Update: Blood Donation Policy Was Not Changed

by Emily Shire

Update: Reports that policies were changed to allow blood donations from men who have had sex with men are false. According to Susan Forbes from OneBlood, the organization must follow all requirements in place by the FDA. The FDA formerly had a lifetime ban on donations from men who have had sex with men, but it was recently changed to a ban on donations from men who have had sex with men in the past 12 months. OneBlood is still working to implement that policy. "We’re working as quickly as possible behind the scenes to implement the new policy, and we understand how people want to be able to help, and we thank them, but we have to make sure we have every thing right," Forbes tells Bustle.

On Sunday, OneBlood tweeted: "All FDA guidelines remain in effect for blood donation. There are false reports circulating that FDA rules were being lifted. Not true."

The incorrect rumor that OneBlood had bypassed the FDA policy started on social media and via a statement an Orlando commissioner allegedly gave to MSNBC confirming the break from policy, as reported by Mashable.

In a press conference Monday morning, Orlando police confirmed that 49 people had been killed and 53 injured early Sunday morning at Orlando's Pulse gay nightclub in the deadliest mass shooting in recent U.S. history. After opening fire on the crowd, an individual named Omar Mateen had taken hostages and was ultimately killed in a stand-off with police; Mateen had called 911 and pledged allegiance to the Islamic State shortly before the massacre. Orlando mayor Buddy Dyer declared a state of emergency, and the massacre is being investigated as an act of terrorism.

The victims' names were released by the city of Orlando on its website as their next of kin were informed. Here are some ways to help the Orlando shooting victims and their loved ones; you can also donate to the victims' fund, as well as express your solidarity with the LGBTQ community by posting a tribute online. You can also attend a vigil near you to honor the victims.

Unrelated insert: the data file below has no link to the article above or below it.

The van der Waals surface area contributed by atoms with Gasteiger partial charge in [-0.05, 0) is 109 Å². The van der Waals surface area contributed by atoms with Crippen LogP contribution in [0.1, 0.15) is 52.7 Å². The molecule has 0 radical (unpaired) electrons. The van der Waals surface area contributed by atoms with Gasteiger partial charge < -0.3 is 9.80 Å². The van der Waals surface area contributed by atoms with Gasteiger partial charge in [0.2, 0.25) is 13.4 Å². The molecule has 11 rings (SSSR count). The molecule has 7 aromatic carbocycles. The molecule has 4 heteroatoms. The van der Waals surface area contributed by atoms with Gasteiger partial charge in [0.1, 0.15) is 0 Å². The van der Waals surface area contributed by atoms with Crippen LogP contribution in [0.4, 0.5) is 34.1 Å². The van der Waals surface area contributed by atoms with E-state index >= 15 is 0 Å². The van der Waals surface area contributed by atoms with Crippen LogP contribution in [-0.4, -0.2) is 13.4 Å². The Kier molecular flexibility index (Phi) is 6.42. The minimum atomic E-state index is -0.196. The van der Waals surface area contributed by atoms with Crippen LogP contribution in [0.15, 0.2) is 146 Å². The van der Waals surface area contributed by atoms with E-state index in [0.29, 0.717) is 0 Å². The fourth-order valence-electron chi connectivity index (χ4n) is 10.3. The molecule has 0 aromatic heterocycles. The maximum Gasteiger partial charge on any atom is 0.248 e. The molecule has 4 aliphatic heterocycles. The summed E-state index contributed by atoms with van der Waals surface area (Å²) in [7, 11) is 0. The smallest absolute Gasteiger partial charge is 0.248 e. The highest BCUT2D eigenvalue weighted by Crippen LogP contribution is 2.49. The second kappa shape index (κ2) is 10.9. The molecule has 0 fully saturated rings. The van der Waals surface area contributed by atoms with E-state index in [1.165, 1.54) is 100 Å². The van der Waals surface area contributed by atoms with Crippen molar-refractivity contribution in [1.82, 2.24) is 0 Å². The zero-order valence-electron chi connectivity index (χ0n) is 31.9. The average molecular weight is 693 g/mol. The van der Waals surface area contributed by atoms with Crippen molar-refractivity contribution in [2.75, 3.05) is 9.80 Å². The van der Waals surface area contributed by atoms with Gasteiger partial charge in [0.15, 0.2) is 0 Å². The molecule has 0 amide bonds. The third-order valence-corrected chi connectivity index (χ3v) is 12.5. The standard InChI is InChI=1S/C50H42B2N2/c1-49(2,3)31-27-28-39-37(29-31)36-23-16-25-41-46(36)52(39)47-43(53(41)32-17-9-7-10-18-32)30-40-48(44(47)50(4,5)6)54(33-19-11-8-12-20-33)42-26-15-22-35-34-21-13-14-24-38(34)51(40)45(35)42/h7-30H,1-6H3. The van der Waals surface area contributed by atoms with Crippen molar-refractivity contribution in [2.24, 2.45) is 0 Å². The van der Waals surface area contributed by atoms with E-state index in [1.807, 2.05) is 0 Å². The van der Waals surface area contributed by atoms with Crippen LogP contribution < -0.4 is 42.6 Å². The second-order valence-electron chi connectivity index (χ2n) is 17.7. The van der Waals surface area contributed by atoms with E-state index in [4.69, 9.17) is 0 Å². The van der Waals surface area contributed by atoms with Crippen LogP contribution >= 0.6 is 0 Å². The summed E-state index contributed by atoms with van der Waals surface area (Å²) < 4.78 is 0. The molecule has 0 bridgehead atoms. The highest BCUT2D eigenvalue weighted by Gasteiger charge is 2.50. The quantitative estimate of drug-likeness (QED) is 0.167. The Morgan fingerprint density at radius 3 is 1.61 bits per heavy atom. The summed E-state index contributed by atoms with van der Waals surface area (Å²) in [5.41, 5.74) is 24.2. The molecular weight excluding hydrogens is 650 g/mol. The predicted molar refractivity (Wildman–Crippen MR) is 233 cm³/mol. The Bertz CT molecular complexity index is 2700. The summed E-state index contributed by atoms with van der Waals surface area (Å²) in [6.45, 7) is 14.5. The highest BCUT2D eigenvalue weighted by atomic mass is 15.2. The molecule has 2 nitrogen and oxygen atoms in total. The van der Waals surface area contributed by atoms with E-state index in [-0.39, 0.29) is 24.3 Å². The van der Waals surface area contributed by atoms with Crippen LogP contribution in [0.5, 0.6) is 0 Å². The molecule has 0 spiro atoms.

Earlier: In light of the attack on Pulse, a gay nightclub in Orlando, which has resulted in at least 50 deaths and is considered the worst mass shooting in U.S. history, OneBlood, a non-profit that oversees blood banks, announced it was looking for donors. Flooded with responses, the organization then asked donors to set up appointments, and return later in the week to donate blood. "The sentiment is understood and appreciated, but it's a little too much, too soon," OneBlood spokesperson Pat Michaels told the Orlando Sentinel.

Since last year, the FDA recommended that gay and bisexual men be banned for life from donating blood. That policy was implemented in 1983 during the advent of the AIDS crisis. In December 2015, the FDA lifted the lifetime ban, but still recommended that men be barred from donating blood for "12 months since the last sexual contact with another man." In effect, this meant that gay and bisexual men would have to abstain from sexual relations with other men for a full year to be allowed to donate blood.

“While many gay and bisexual men will be eligible to donate their blood and help save lives under this 12-month deferral, countless more will continue to be banned solely on the basis of their sexual orientation and without medical or scientific reasoning,” the National Gay Blood Drive said in a statement.

To find out more about donating for OneBlood in the Orlando area, call 1-888-936-6283 or visit its website.

Editor's note: An earlier version of this article and its headline stated that OneBlood had amended its policy and would accept donations from gay men. That information was false and untrue. Bustle regrets this error. The post has been updated.